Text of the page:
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MISSION


  • Tunnel development in India has picked up pace in the past few years on account of an increased uptake of projects involving longer tunnel lengths. The growth of tunneling activity in India is driven by the robust pipeline of projects in the urban mass transit, railways, roads and highways, and the water supply and sewerage sectors.

  • A number of landmark and challenging tunnel construction projects are under execution across sectors. These include the 9-km Rohtang tunnel on the Leh-Manali highway, the 56-km Kaleshwaram irrigation tunnel (Link 7), the 9.7-km Chembur-Wadala-Parel water tunnel, 59 km of tunnels on the Jiribam Tupul-Imphal rail line, and the 33.5-km Mumbai Metro Line 3.

  • Underwater tunnels are also being constructed. India’s first underwater metro tunnel, the 502 metre-long underwater metro rail tunnel below Hooghly river was completed in May 2017. The Mumbai-Ahmedabad high speed rail project also involves construction of a 3-km tunnel under the sea.

  • TBM and NATM technologies are gaining prominence for tunnelling activities in urban areas. Another advanced tunneling method which is seeing increasing acceptance is micro-tunnelling. Conventional methods such as drill and blast continue to play a dominant role in executing tunnel construction projects in the Himalayan region and the Western Ghats as well for constructing hydro tunnels.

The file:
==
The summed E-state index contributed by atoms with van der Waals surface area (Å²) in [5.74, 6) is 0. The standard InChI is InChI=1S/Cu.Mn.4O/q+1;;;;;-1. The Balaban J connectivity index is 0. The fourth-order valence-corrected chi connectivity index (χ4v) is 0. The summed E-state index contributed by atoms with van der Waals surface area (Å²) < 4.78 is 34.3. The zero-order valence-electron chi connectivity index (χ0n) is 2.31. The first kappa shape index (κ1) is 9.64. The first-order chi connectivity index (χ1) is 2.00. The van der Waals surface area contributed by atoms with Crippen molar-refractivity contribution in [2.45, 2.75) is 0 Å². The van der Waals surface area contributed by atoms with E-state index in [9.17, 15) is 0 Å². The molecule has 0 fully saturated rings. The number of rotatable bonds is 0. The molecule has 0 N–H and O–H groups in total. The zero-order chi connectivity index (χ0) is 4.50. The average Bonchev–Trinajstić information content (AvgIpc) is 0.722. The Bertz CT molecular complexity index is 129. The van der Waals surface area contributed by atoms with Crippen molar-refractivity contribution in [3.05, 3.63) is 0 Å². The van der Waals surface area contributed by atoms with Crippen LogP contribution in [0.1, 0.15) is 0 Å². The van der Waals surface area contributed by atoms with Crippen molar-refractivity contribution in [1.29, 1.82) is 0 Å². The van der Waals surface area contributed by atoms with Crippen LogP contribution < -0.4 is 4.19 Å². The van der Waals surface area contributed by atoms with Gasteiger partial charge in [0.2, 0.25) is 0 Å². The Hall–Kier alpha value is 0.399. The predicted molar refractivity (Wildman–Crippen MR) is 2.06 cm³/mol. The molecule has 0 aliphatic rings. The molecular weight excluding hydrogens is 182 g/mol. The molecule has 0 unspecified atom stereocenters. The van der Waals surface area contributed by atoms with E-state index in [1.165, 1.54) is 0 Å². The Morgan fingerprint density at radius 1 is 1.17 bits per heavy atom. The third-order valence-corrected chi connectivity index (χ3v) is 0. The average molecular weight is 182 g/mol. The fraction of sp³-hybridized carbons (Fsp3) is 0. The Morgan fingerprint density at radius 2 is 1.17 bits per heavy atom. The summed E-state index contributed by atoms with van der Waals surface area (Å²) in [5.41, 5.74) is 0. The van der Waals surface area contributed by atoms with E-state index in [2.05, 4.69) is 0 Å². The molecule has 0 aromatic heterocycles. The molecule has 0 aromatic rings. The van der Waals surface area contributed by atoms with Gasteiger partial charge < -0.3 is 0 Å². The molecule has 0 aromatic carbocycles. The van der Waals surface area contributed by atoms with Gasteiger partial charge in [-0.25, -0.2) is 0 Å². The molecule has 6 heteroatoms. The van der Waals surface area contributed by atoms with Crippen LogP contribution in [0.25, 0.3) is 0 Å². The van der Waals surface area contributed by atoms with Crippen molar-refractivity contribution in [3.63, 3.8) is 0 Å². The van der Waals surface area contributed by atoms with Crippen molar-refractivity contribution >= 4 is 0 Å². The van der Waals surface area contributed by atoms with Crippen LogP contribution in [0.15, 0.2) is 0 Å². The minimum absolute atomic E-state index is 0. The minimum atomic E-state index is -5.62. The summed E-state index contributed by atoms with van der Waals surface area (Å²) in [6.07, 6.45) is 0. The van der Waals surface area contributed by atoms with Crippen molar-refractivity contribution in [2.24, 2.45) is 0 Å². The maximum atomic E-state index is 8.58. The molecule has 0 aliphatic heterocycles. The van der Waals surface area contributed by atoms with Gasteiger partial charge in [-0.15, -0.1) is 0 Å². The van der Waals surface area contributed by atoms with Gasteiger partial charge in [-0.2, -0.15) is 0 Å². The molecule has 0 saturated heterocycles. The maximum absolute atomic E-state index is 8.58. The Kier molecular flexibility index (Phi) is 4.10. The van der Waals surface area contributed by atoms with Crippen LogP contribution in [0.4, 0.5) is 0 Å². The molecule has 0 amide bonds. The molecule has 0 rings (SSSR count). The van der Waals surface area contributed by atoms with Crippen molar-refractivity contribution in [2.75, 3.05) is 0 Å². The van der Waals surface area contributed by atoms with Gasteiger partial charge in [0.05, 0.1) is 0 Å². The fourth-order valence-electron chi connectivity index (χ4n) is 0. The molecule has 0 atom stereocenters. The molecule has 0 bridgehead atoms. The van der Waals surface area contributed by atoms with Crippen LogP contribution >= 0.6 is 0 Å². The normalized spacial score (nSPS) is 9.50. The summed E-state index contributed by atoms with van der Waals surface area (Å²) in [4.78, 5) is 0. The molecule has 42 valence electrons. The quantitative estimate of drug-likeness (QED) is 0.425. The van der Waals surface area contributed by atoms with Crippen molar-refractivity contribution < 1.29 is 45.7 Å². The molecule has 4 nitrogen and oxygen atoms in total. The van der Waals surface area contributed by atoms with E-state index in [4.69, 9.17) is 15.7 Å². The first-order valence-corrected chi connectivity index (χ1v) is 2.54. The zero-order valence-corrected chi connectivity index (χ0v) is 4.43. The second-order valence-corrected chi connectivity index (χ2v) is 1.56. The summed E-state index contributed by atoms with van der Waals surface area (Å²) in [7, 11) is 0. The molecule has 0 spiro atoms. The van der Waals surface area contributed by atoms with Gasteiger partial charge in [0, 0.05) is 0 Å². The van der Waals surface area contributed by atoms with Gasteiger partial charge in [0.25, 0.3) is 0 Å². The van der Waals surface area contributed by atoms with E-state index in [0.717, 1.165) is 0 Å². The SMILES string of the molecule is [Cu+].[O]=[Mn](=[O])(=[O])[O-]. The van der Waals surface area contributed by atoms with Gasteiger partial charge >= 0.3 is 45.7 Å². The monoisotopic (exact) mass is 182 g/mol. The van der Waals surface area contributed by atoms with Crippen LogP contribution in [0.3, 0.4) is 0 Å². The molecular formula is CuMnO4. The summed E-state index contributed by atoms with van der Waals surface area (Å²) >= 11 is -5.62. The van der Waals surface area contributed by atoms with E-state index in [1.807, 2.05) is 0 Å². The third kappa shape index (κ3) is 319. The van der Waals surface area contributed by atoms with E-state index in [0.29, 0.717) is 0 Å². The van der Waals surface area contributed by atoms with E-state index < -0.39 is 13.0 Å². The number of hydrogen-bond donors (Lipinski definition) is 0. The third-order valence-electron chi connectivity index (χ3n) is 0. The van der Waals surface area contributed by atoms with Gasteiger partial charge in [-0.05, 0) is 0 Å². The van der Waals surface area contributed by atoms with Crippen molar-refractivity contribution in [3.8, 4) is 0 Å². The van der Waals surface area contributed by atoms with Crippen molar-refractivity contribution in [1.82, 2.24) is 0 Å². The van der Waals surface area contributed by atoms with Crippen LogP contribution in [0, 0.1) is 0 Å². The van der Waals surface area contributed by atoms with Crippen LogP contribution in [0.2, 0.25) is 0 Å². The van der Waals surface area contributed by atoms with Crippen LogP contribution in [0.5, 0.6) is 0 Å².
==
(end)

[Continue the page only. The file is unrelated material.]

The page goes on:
• Further, there is a growing focus on deploying new tools and devices such as the strength monitoring using thermal imaging (SMUTI), remote blast monitoring, and 3-D monitoring systems to increase use of IT and automation in tunnelling. New materials are also being deployed to improve the durability and strength of tunnels

  • Going forward, with infrastructure development at the forefront, there is great scope for tunnelling in the country in the years to come. More than 4,000 km of tunnel length is planned to be added in the next four to five years. For the successful implementation of these projects, there is a need to ensure that the factors that can slow down the execution of tunnelling projects such as safety risks, contractual issues, inadequate investigation, geological complexities, etc. are dealt with in a time-bound and effective manner. .

  • The mission of this conference is to discuss the trends and developments and highlight the opportunities and challenges in the tunnelling segment. The conference will provide a platform to showcase recent innovations in technology and equipment, noteworthy projects and best practices.

 
     
 
       
 
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